British house builder Persimmon
expects underlying full-year pretax profit to rise by half, helped by higher sales margins, and said it was confident of further growth in 2012 as first time buyer interest improves.

The largest UK housebuilder by market value said on Monday tighter cost control and sales on higher margin land meant it expects underlying operating margin for the year to be around 10 percent. Revenue for the year to December 31 was 1.53 billion pounds.

Analysts on average are expecting a full-year group pretax profit of 139.78 million pounds according to Thomson Reuters I/B/E/S from a range of 128 million to 160.94 million pounds.

Shares in the FTSE 250 firm were up 1.9 percent to 490.7 pence at 0904 GMT.

The group said that while the general economic backdrop to the UK housing market remained challenging it had seen encouraging visitor levels, sales reservations and stable prices. Forward sales stood at 615 million pounds compared to 565 million in 2010, leaving it well placed for 2012.

We will continue to focus on our operating margins as we start new sites. We've started 25 new sites in the last quarter and are scheduled to start another 60 sites in the first six months of this year, Persimmon Chief Executive Mike Farley told Reuters.

Those sites will probably be on newly acquired land and will have higher margins on them. I think in this environment we can still look to grow our profitability even on fairly stable market conditions.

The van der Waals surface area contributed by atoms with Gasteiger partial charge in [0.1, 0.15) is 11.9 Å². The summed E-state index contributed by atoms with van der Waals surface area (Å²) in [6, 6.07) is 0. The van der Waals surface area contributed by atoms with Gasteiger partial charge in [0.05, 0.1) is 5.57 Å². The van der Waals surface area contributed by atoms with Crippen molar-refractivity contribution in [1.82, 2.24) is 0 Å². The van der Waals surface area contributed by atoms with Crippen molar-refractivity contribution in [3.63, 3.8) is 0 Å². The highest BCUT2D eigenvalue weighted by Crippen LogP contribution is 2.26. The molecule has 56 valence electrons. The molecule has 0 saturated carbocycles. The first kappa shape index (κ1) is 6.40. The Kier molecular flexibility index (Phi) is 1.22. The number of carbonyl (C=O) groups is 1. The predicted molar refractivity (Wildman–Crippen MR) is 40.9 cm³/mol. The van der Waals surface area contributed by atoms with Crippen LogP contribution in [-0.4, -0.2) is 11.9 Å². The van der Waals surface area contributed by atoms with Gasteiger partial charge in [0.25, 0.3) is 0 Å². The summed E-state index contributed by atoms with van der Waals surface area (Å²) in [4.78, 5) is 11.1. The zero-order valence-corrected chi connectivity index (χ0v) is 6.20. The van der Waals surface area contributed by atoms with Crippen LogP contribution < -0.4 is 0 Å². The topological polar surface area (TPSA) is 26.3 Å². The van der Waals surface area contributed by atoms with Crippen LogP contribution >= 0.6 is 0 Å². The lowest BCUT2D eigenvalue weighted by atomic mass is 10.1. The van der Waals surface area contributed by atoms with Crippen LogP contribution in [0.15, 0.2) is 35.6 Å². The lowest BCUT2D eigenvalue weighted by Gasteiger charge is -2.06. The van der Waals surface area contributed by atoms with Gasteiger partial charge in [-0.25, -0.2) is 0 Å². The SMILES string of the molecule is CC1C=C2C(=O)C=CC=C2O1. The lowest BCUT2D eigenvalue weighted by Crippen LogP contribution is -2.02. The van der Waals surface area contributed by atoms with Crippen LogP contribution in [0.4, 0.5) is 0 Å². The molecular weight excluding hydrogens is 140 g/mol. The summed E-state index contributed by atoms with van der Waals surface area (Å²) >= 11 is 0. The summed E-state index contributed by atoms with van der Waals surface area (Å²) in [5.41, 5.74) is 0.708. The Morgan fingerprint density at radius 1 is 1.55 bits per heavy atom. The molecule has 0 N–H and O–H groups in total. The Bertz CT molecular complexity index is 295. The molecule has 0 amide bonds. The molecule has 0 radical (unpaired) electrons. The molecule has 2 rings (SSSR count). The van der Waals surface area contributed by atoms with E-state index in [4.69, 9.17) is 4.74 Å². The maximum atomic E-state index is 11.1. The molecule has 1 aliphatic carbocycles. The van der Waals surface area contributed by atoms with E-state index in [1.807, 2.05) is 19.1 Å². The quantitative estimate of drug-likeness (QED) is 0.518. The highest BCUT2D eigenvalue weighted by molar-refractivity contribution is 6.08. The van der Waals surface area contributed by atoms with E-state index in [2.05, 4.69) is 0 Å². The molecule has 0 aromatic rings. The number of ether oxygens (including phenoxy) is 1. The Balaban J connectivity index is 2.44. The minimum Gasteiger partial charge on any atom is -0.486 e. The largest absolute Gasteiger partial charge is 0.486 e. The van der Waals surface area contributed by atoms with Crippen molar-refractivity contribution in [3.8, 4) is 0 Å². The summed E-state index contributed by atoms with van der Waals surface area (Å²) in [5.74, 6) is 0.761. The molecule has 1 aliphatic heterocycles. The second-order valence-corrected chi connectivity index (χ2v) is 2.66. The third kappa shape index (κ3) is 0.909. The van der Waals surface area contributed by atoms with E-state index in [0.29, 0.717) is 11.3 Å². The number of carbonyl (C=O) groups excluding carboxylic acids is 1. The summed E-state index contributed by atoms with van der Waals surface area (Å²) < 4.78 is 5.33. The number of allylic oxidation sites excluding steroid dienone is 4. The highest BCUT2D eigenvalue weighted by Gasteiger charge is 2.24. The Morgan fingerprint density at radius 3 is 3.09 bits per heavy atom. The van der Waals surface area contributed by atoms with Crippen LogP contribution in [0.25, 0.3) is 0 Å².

Persimmon completed 9,360 homes in the period, in line with the previous year. Its average selling price stood at 164,000 pounds, down 2 percent on the previous year, due to the rise in the number of first time buyers aided by the government's FirstBuy shared equity scheme.

Farley said that he expected its average selling price to stabilise this year and that interest from first time buyers was rising. I do think now that the message on FirstBuy is out there with first time buyers and we are getting quite a lot of interest on that front, he said.

The macro position is still challenging and is a constraint to the overall market but I think it is the fact we are dealing with people who need to move, life does go on effectively. People will have those transactions because they are first time buyers who want to live in their own property or people who are trading up.

This comes despite the number of first-time buyers in Britain falling to a record low in 2011, according to mortgage lender Halifax, even though house prices have dropped to their most affordable levels in eight years.

Britain is aiming to kickstart the housing market with a raft of measures such as FirstBuy and a mortgage guarantee scheme.

Panmure Gordon analyst Rachel Waring maintained her Buy rating: Looking into 2012, Persimmon comments that the improvement in sales rates seen in the autumn has continued in the weeks since. This is not only a solid start for Persimmon, but should provide good read across for the other housebuilders.